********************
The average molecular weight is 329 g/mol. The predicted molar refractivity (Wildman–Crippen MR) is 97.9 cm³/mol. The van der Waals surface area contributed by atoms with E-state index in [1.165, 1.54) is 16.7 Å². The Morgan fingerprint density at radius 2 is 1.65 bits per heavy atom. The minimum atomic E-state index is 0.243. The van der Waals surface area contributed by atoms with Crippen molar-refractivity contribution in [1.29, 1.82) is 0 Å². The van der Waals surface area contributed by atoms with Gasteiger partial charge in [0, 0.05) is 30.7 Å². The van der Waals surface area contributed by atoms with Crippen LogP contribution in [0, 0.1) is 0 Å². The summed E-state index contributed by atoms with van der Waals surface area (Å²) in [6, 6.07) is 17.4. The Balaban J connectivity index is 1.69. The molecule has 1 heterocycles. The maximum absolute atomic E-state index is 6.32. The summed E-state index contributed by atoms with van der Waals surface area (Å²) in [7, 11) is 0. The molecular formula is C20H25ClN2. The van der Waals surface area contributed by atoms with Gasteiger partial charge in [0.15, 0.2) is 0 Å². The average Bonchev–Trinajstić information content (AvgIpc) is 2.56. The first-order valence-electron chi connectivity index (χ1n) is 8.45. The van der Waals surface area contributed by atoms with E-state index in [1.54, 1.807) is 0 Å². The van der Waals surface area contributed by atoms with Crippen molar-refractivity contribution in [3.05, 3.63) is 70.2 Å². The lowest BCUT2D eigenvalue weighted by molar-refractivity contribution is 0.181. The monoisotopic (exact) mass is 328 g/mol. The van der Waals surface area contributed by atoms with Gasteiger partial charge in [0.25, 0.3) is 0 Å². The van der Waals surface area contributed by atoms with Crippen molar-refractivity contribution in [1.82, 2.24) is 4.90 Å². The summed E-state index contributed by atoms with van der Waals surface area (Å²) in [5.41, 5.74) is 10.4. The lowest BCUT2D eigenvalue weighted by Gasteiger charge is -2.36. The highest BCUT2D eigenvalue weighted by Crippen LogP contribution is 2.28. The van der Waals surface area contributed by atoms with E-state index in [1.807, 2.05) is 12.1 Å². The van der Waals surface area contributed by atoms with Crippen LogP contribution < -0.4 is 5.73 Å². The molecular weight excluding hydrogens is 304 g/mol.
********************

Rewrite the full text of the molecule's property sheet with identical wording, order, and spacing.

The average molecular weight is 329 g/mol. The predicted molar refractivity (Wildman–Crippen MR) is 97.9 cm³/mol. The van der Waals surface area contributed by atoms with E-state index in [1.165, 1.54) is 16.7 Å². The Morgan fingerprint density at radius 2 is 1.65 bits per heavy atom. The minimum atomic E-state index is 0.243. The van der Waals surface area contributed by atoms with Crippen molar-refractivity contribution in [1.29, 1.82) is 0 Å². The van der Waals surface area contributed by atoms with Gasteiger partial charge in [0, 0.05) is 30.7 Å². The van der Waals surface area contributed by atoms with Crippen LogP contribution in [0, 0.1) is 0 Å². The summed E-state index contributed by atoms with van der Waals surface area (Å²) in [6, 6.07) is 17.4. The Balaban J connectivity index is 1.69. The molecule has 1 heterocycles. The maximum absolute atomic E-state index is 6.32. The summed E-state index contributed by atoms with van der Waals surface area (Å²) in [7, 11) is 0. The molecular formula is C20H25ClN2. The van der Waals surface area contributed by atoms with Gasteiger partial charge in [0.15, 0.2) is 0 Å². The average Bonchev–Trinajstić information content (AvgIpc) is 2.56. The first-order valence-electron chi connectivity index (χ1n) is 8.45. The van der Waals surface area contributed by atoms with E-state index in [1.54, 1.807) is 0 Å². The van der Waals surface area contributed by atoms with Crippen molar-refractivity contribution in [3.05, 3.63) is 70.2 Å². The lowest BCUT2D eigenvalue weighted by molar-refractivity contribution is 0.181. The monoisotopic (exact) mass is 328 g/mol. The van der Waals surface area contributed by atoms with Gasteiger partial charge in [0.25, 0.3) is 0 Å². The van der Waals surface area contributed by atoms with Crippen molar-refractivity contribution in [1.82, 2.24) is 4.90 Å². The summed E-state index contributed by atoms with van der Waals surface area (Å²) in [5.41, 5.74) is 10.4. The lowest BCUT2D eigenvalue weighted by Gasteiger charge is -2.36. The highest BCUT2D eigenvalue weighted by Crippen LogP contribution is 2.28. The van der Waals surface area contributed by atoms with E-state index in [1.807, 2.05) is 12.1 Å². The van der Waals surface area contributed by atoms with Crippen LogP contribution < -0.4 is 5.73 Å². The molecular weight excluding hydrogens is 304 g/mol.